By contrast, President Moon Jae-in considered that CPTPP would benefit the country. However, the administration focused on the New Southern Policy rather than CPTPP. In the absence of the President’s strong preference regarding CPTPP, the newly appointed trade minister, Kim Hyun-chong’s ideas played a significant role in shaping the administration’s early trade policies. Minister Kim had already served as the Minister for Trade under President Roh, during which South Korea’s FTA network aggressively expanded with Minister Kim’s emphasis on negotiating FTAs with the US and the EU. At the time, Minister Kim was pessimistic about South Korea’s relationship with Japan and argued against the Korea-Japan FTA negotiations.
This perception remained unchanged under the Moon administration. Minister Kim considered CPTPP a de facto FTA with Japan, and there was no incentive to join the agreement without US participation. He also thought it was too early to expose South Korea’s manufacturing industries to compete with Japan. Moreover, worsened Korea-Japan relations and trade conflict at the time deepened this concern, as Japan could demand the withdrawal of compensation for forced labour or importation of agricultural and fishery products from Fukushima as a precondition for joining CPTPP. In addition, South Korea would have to pay the costs of joining the agreement late by fully adhering to the rules of CPTPP. Since 2021, the Moon administration began to pay greater attention to CPTPP with the election of US President Joe Biden and the United Kingdom, China, Taiwan, and Ecuador’s competitive application to CPTPP membership. However, the administration was running out of time to realise South Korea’s long-delayed application to CPTPP. At the same time, inefficiencies caused by trade institutions further contributed to this slow decision-making process. While opposition from the interest groups continued to be considered in this process, their influence was limited in determining the timing or the conditions of FTAs rather than in shaping South Korea’s strategic choice of FTA partners.
The Yoon Seok-yeol government just took off last month. Therefore, it is uncertain whether the trade institutions will be reorganised, although the Yoon administration has considered moving the trade bureaus back to the Ministry of Foreign Affairs. It is also unclear how the Yoon government will approach the issue of CPTPP. However, the outlook is much more positive than under the Moon administration, particularly regarding South Korea’s relationship with Japan. Furthermore, president Yoon has demonstrated an interest in CPTPP since his presidential campaign.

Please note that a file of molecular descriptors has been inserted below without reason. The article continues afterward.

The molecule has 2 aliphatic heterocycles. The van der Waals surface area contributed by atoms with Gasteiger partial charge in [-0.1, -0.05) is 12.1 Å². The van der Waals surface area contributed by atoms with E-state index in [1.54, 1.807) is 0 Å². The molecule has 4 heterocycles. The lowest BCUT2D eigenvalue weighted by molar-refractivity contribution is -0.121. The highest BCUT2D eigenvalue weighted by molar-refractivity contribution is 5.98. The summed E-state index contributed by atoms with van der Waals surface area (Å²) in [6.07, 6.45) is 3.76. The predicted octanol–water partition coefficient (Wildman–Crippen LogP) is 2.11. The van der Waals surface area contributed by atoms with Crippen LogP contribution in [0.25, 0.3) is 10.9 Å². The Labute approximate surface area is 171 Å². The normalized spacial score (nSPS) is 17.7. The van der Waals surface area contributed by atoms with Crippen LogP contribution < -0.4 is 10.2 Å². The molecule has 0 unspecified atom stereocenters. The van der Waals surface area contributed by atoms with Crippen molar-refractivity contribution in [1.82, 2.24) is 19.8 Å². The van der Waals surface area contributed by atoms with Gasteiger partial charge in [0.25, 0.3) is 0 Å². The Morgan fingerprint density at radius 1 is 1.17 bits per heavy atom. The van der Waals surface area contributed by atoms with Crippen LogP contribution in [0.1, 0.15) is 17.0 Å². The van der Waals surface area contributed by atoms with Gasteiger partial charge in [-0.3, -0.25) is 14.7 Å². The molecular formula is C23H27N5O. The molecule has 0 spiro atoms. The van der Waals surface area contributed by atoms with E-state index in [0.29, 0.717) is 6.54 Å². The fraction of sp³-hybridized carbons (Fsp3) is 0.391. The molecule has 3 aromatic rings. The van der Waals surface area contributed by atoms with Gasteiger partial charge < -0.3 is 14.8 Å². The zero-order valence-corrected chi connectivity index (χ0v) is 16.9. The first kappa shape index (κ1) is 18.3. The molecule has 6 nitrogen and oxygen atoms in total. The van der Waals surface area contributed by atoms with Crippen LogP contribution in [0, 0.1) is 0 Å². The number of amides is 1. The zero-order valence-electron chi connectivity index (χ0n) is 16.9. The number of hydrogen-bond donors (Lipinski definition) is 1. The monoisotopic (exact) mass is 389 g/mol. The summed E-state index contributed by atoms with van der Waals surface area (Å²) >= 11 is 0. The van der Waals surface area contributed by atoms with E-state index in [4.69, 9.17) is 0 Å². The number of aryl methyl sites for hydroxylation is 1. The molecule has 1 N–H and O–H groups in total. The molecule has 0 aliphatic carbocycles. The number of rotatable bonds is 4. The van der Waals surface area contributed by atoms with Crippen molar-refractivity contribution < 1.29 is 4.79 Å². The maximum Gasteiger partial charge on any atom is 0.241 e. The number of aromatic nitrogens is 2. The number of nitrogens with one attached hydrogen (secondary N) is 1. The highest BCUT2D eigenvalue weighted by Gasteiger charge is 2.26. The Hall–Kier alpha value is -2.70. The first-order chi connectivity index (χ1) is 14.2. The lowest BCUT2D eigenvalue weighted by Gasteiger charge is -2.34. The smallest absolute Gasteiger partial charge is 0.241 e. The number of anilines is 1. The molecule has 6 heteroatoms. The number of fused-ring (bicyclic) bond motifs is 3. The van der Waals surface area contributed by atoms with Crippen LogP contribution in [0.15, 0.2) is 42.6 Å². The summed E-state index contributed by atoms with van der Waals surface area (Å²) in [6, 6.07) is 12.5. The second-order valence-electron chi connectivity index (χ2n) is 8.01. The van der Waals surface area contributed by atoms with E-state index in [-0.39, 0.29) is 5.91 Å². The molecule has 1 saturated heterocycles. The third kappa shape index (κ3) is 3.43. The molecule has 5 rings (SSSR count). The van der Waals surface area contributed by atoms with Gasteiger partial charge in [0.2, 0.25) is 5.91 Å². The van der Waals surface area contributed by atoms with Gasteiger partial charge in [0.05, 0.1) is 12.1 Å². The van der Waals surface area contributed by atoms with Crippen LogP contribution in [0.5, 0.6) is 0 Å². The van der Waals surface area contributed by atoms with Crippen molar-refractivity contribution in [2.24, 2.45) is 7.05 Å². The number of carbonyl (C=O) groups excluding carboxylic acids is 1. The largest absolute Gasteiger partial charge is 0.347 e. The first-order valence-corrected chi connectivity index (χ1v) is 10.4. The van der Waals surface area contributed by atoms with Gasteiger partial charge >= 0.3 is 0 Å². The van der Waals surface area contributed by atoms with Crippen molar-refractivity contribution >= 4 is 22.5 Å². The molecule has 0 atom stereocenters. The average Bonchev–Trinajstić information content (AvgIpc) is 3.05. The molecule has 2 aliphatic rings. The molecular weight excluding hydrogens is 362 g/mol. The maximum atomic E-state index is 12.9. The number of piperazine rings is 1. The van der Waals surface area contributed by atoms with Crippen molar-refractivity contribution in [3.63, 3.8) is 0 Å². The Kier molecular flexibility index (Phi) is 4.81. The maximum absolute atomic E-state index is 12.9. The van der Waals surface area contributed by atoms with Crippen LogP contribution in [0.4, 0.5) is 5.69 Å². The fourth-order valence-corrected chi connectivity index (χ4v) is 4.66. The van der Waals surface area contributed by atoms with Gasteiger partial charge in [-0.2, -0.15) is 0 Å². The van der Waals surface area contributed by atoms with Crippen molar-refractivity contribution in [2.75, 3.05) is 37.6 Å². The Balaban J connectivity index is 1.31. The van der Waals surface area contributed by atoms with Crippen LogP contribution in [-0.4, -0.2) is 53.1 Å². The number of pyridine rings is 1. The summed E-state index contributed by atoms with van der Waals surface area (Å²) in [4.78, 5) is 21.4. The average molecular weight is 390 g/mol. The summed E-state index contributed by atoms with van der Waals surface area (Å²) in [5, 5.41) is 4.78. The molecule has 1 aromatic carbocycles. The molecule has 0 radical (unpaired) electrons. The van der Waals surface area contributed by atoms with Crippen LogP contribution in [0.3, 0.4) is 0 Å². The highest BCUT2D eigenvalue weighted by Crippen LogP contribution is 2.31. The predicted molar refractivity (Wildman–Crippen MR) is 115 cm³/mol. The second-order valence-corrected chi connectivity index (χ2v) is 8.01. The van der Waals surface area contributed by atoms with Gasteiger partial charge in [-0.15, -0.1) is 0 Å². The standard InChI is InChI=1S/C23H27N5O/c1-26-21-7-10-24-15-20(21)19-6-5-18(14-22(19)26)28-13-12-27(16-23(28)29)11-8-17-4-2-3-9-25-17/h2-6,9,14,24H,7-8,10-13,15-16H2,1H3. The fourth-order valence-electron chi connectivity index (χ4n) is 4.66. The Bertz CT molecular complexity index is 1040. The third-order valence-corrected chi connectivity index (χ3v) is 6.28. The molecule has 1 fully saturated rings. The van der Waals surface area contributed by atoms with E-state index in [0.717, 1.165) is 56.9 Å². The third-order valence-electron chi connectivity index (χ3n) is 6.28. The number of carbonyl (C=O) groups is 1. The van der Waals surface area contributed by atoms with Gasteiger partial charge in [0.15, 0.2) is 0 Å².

Yoon’s presidential transition committee has announced 110 national tasks this month, including South Korea’s joining of CPTPP and the US-led Indo-Pacific Economic Framework (IPEF), under the 98th task of ‘proactive promotion of economic security diplomacy.’ Hence, the administration may see progress regarding CPTPP, which will need to start by completing the remaining domestic reporting procedure to the National Assembly. In particular, South Korea’s successful application to CPTPP will depend on the new administration’s priority and perception of interests. Although the timing of its joining could be delayed by the government’s reluctance to face the interest groups considering that it is only the beginning of Yoon’s term, decision-making efficiency could also be recouped by restructuring trade governance.
Taiwan’s Application as a Facilitator
What implications does South Korea’s application to CPTPP hold for Taiwan and vice versa? For South Korea, Taiwan’s application to CPTPP has become a facilitator for the country to bid for CPTPP membership before losing yet another window of opportunity. Taiwan’s move has also been a point of reference for Seoul, sharing similar economic strengths and weaknesses; Taiwan is currently much further away than South Korea in preparing for CPTPP membership, while South Korea has been indecisive in joining the agreement for over a decade. For Taiwan, joining CPTPP will provide a level playing field for fair and open competition, particularly for its manufacturing sector, for instance, with countries such as South Korea that already has multiple crisscrossing FTAs covering over 70 per cent of its exports. This will, in turn, further strengthen Taiwan’s position in the global supply chains.
Dr Sohyun Zoe Lee joined Queen University Belfast as Lecturer in International Political Economy in 2020. Her scholarly interests include international relations, international political economy, free trade agreements (FTAs) and regional economic integration in East Asia and the Asia-Pacific. She is particularly interested in the processes and practices involved in FTA negotiations through the examination of interactions between various domestic stakeholders. She also works closely with policymakers and provides expertise in trade policies. From 2018 to 2021, she served as a postdoctoral fellow at the Institute of International Relations, China Foreign Affairs University. Dr Lee received her PhD in International Relations from the London School of Economics and Political Science, AM in Regional Studies-East Asia from Harvard University, and BA in International Studies from Korea University.
This article was published as part of a special issue on “Comprehensive and Progressive Agreement for Trans-Pacific Partnership.”